Some of the Maharashtra State Electricity Distribution Company Limited (MSEDCL) residential consumers will now have to pay an additional of at least Rs 2 per unit every month for the next five months, depending on consumption, with power utility firms announcing fuel adjustment charges (FAC). The FAC levied for consumption of 301-500 units of electricity will be Rs 2.05 per unit and it will be Rs 2.35 for units over 500. The minimum monthly bill for some high-end consumers will be as high as Rs 7,500.
The World Bank has approved an additional $165 million financing to support 450 MW of rooftop solar deployment in the residential sector of India and make solar energy more affordable. These solar photovoltaic (PV) installations will provide clean, renewable energy, and reduce greenhouse gas (GHG) emissions by displacing generation based on fossil fuels. The project is projected to reduce GHG emissions by 13.9 million tonnes. The development bank has previously given India’s grid-connected rooftop solar program, which primarily focuses on commercial and industrial rooftop PV systems, $648 million. This additional round of funding will expand the programme to cover the residential sector, and support the government of India’s target of 40 GW of rooftop solar installations.
Indian Renewable Energy Development Agency Limited (IREDA) is committed to increasing participation of micro, small and medium enterprises (MSMEs) in renewable sector by offering loan facilities. IREDA is attempting to address the issues of MSMEs in order to increase their participation in renewable energy sector, as MSMEs only represent 1.86 per cent of the company’s total loan assets of Rs 338.84 billion as on May 2022. Moreover, the target of 500 GW of renewable energy capacity by 2030 cannot be achieved without the considerable participation of MSMEs.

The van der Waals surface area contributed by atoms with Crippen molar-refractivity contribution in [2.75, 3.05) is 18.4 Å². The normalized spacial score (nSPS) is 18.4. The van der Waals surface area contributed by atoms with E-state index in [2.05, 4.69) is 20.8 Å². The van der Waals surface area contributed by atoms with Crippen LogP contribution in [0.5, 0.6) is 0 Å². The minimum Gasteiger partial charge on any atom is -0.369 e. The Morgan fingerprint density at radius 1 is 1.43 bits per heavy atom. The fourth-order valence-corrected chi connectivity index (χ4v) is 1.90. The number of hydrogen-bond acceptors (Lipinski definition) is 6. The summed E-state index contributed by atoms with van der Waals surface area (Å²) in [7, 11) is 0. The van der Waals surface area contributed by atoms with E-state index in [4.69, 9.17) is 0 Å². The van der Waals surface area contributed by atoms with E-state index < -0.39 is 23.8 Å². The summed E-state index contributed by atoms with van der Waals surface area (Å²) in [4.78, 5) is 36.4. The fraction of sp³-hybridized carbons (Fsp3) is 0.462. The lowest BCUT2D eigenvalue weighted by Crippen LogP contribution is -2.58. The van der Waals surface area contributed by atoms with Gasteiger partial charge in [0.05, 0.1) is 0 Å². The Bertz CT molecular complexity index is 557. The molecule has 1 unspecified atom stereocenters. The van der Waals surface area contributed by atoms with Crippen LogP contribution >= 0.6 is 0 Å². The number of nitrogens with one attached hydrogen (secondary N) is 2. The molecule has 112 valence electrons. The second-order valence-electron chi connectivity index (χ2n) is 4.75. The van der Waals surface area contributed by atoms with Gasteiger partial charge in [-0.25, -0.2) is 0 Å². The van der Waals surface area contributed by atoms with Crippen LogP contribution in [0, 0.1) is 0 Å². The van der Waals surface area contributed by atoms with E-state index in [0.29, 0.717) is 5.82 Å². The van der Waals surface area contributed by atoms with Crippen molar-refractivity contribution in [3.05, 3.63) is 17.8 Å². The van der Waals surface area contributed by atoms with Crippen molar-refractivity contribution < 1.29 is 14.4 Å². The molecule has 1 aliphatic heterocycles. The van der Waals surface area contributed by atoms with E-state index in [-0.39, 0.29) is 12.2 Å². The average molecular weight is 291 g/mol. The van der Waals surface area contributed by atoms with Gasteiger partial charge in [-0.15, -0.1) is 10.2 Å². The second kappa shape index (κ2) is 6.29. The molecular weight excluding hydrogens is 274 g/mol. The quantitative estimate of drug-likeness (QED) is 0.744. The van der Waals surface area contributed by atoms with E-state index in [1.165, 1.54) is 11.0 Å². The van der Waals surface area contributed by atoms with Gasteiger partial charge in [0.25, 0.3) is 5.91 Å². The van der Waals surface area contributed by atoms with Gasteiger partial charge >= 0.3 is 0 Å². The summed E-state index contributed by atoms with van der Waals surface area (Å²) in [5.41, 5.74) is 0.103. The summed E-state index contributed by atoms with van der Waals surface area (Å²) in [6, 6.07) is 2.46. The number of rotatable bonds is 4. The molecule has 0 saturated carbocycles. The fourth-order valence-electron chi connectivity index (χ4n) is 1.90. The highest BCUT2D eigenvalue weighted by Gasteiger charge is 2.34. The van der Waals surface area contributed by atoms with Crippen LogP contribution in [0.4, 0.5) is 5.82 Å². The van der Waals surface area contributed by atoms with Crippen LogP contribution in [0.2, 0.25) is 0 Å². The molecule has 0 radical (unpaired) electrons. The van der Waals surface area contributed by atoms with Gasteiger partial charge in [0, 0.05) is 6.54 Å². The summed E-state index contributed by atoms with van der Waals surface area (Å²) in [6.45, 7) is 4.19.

Major developments in Generation/Transmission/Distribution:
The proposed second phase expansion of Idukki hydel power project has received the preliminary clearance from the Ministry of Environment and Forest (MoEF). The project plans to generate an additional 800 MW using water from the existing reservoir. Idukki dam has the capacity to generate 2,000 MW power. The existing generating station can generate 780 MW. The new powerhouse plans would house four generators of 200 MW capacity each. Kerala State Electricity Board plans to complete the project by 2028.
Bharat Heavy Electricals Limited (BHEL) has commissioned 100 MW floating solar photovoltaic (PV) plant at NTPC Ramagundam in Telangana. The plant is installed across the natural raw water reservoir, saving valuable land resources, and also conserving water by reducing evaporation. All major components of the solar plant – solar PV modules, floaters, biodegradable natural ester oil filled inverter-duty transformers, switchgear, supervisory control and data acquisition and cables are indigenous, contributing to the government’s Make in India mission. With this, BHEL has achieved the unique distinction of commissioning 3 floating solar projects – 25 MW at NTPC Simhadri, 22 MW at NTPC Kayamkulam and 100 MW at NTPC Ramagundam – in the last 10 months.